Back in July last year, I wrote in the Irish Independent about the hen 'latest' Greek debt crisis: Optimistically, I predicted that a full-blown crisis will return to Greece in 2018-2020, based on simple mathematics of debt maturities. I was wrong. We are not yet into a full year of the Greek Bailout 3.0 and things are heading for yet another showdown between the Three-headed Hydra the inept Greek authorities, the delusional Germany, and the Lost in the Woods T-Rex of the IMF.

Predictably, IMF is still sticking to its Summer 2015 arithmetic: Greek debt is simply not adding up to anything close to being sustainable: an example of the rhetoric here. Meanwhile, the FT is piping in with a rather good analysis of the political dancing going on around Greece: here. The latter provides a summary of new dimensions to the crisis:

  1. Brexit
  2. Refugees crisis
But there is a kicker. Greece is now in a primary surplus: latest Eurostat figures put Greek primary balance at +0.7% GDP for 2015, well above -0.25% target. And Greek Government debt actually declined from EUR320.51 billion in 2013 to EUR319.72 billion in 2014 and EUR311.45 billion in 2015. This can and will be interpreted in Berlin as a sign of 'improved' fiscal performance, attributable to the Bailout 3.0 'reforms' and 'assistance'. The argument here will be that Greece is on the mend and there is no need for any debt relief as the result.

Still, official Government deficit shot from 3.6% of GDP in 2014 to 7.2% in 2015. Annual rate of inflation over the last 6 months has averaged just under -0.1 percent, signalling continued deterioration in economic conditions. Severe deprivation rate for Greek population rose to the crisis period high in 2015 of 22.2 percent, up on 21.5 percent in 2014. Industrial production on a monthly basis posted negative rates of growth in January and February 2016, with February rate of contraction at -4.4% signalling a disaster state, corresponding to 3% drop on the same period 2015. Volume of retail sales fell 2.2% y/y in January marking fourth annual rate of contraction in the last 5 months. Unemployment was 24% in December 2015 (the latest month for which data is available), which is down from 25.9% for December 2014, but the decline is more likely than not attributable to simple attrition of the unemployed from the register, rather than any substantial improvement in employment.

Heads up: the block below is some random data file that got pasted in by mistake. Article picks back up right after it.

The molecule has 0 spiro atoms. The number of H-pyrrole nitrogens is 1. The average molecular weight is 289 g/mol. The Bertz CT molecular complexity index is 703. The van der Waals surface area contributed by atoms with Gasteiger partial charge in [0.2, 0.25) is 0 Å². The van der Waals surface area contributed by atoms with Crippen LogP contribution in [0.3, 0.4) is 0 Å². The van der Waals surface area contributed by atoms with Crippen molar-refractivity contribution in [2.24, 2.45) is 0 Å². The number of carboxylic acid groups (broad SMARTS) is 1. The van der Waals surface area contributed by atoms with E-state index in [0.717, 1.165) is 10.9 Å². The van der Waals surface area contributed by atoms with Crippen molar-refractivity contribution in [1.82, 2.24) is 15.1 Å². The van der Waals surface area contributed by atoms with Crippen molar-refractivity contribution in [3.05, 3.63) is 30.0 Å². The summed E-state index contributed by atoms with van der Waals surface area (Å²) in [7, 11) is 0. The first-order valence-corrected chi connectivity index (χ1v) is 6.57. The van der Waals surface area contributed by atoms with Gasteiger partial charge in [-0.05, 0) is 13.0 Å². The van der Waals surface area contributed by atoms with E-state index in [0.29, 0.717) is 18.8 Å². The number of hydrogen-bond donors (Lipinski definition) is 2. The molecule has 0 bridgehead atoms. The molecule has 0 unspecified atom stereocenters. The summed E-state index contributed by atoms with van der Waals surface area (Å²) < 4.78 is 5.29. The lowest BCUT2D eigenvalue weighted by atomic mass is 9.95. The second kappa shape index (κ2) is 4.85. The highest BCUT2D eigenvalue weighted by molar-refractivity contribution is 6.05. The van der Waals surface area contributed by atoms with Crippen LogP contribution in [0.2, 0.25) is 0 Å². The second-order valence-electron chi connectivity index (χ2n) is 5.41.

In simple terms, Greece remains a disaster zone, with few signs of any serious recovery around. And with that, the IMF will have to continue insisting on tangible debt relief from non-IMF funders of the Bailout 3.0.

It is a mess. Which probably explains why normally rather good Washington Post had to resort to a bizarre, incoherent, Trumpaesque coverage of the subject. This,, in the nutshell, sums up American's disinterested engagement with Europe. 

Enjoy. Grexit is back for a new season to the screens near you. And so is Greesis - that unique blend of fire and ice that has occupied our newsflows for 6 years now with high drama and some comedy.

2/4/16: Tsipras: Europe’s Cross of Forest Gump and Donald Trump

The tragedy of Europe is the comedy of Europe. And it is best illustrated in the case of Greece, or by Greece, where the latest debt-related scandal is telling us more about the infinite degree of European leaders' tupidity and outright lack of duty of care for their own citizens and societies than anything Kafka could have contrived.

The basis for the scandal is the following:

Act 1: IMF staff had a conference call discussing their engagement with the European Institutions in renewing the Greek bailout deal that is due to be renewed (from IMF side) in April. Now, as a precondition to this conversation we have:

  • Greece is carrying to much debt after the 'breakthrough' deal 'achieved' last summer and it cannot repay all this debt. 
  • IMF knows as much and said as much officially
  • IMF also knows, and has publicly declared this before, that Greek debt can only be made sustainable by European authorities engaging in debt restructuring for Greece that introduces real haircuts on debt.